By TOM GODFREY
Vocal Canadian Football League (CFL) fans may have saved top quarterback Henry Burris from returning to the U.S. after he was refused permanent resident status because he is deemed a temporary foreign worker.
Burris, who is one of the CFL’s popular quarterbacks, is having his case reviewed by federal immigration officials who changed their position last Sunday following pressure from the public.
Football fans rallied online on social media to show their support for Burris, who has been playing in the CFL for 10 years.
Burris, 39, has been with the Ottawa Redblacks for the last two years. He moved from his hometown of Spiro, Oklahoma to play with the Calgary Stampeders in 2005. He also played for the Saskatchewan Roughriders and Hamilton Tiger-Cats.
The father of two is active in the community and well-liked by fans. He and his wife, Nicole, have two children who were born here.
Under new immigration laws, the award-winning quarterback was deemed by federal officials as a Redblacks part-time worker, which makes it difficult for him to become a landed immigrant and obtain citizenship.
He argued that he plays for the Redblacks from June to November and during the off-season he trains and takes part in community events, including an organization he founded called the Burris Foundation, which raises money for children’s charities.
Burris also manages a pizza franchise that he started in Calgary.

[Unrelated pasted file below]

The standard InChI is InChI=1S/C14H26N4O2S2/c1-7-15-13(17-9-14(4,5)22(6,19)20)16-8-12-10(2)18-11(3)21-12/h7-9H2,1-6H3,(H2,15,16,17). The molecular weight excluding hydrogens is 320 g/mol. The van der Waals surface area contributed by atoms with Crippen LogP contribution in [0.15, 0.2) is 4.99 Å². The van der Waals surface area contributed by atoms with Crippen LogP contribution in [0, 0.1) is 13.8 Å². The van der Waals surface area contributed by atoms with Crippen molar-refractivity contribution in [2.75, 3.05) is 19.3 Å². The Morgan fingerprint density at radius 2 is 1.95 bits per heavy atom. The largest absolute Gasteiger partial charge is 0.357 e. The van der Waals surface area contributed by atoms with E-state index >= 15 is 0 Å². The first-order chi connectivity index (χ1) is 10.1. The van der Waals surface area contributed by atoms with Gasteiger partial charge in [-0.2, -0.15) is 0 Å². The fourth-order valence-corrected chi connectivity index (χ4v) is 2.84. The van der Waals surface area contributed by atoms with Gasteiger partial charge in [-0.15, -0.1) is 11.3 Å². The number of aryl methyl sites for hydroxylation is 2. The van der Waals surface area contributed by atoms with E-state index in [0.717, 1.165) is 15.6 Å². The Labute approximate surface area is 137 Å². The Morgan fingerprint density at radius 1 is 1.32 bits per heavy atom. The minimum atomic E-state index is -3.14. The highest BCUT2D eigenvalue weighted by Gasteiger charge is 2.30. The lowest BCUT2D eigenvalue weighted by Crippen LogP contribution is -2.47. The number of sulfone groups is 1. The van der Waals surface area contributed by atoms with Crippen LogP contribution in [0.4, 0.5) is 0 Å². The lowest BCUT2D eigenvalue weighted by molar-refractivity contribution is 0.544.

An immigration official said his department will work with Burris so he and his family can remain in Canada.
Burris through Tweets thanked the Redblacks, immigration officials, friends, family and fans for helping him.
“I’d like to thank the Ottawa Redblacks and Immigration Canada for stepping up to help us with our situation,” he wrote. “Thanks to all the amazing support we’ve received, I’d like to say thank you to our Canadian friends and family!”
So far he has spent about $7,000 in a bid to obtain immigration status in Canada.
He is one of thousands of foreign workers, including a majority of caregivers, who have to leave the country after April 1 when their visa expires.
“I’m coming into this as a parent and as a family guy and as a guy that’s been part of this country and has done everything that he can to help better this country,” said Burris.
He was the CFL’s Most Outstanding Player in 2010 and has played on two Grey Cup winning teams.
He has thrown for 55,254 yards over his career, trailing only Hall of Famer Damon Allen and Montreal Alouettes’ great, Anthony Calvillo. His 335 career touchdowns also place him third in league history.
Many social media sites were busy as CFL fans rallied to help the family.
“Very disappointed to hear about this citizenship stuff,” wrote Matt Carey. “Keep your head up and do what you do. I hope you get it soon.”
“Are we a better country and city with the Burris family?” asked Shawn Simpson. “Hell yes.”
Fan Chris Harrison credits Burris for his work off the field.
“Anyone in Ottawa who’s seen how active Burris was this offseason will tell you that this is a full-time job,” Harrison wrote.
Jim Sutherland said he is not pleased by the news.
“It is hard to believe that you have any roadblock to Canadian citizenship after all your community work,” Sutherland said. “I am not happy to hear this news.”
“Canada scours the world for talented immigrants. Burris wants citizenship but hits roadblocks,” said Rick Gibbons, who used the hashtag “nuts” to describe the situation.
Guy Annable urged fans to Tweet Immigration Minister Chris Alexander “about the plight of Burris”.
In the end, Alexander did step in to help.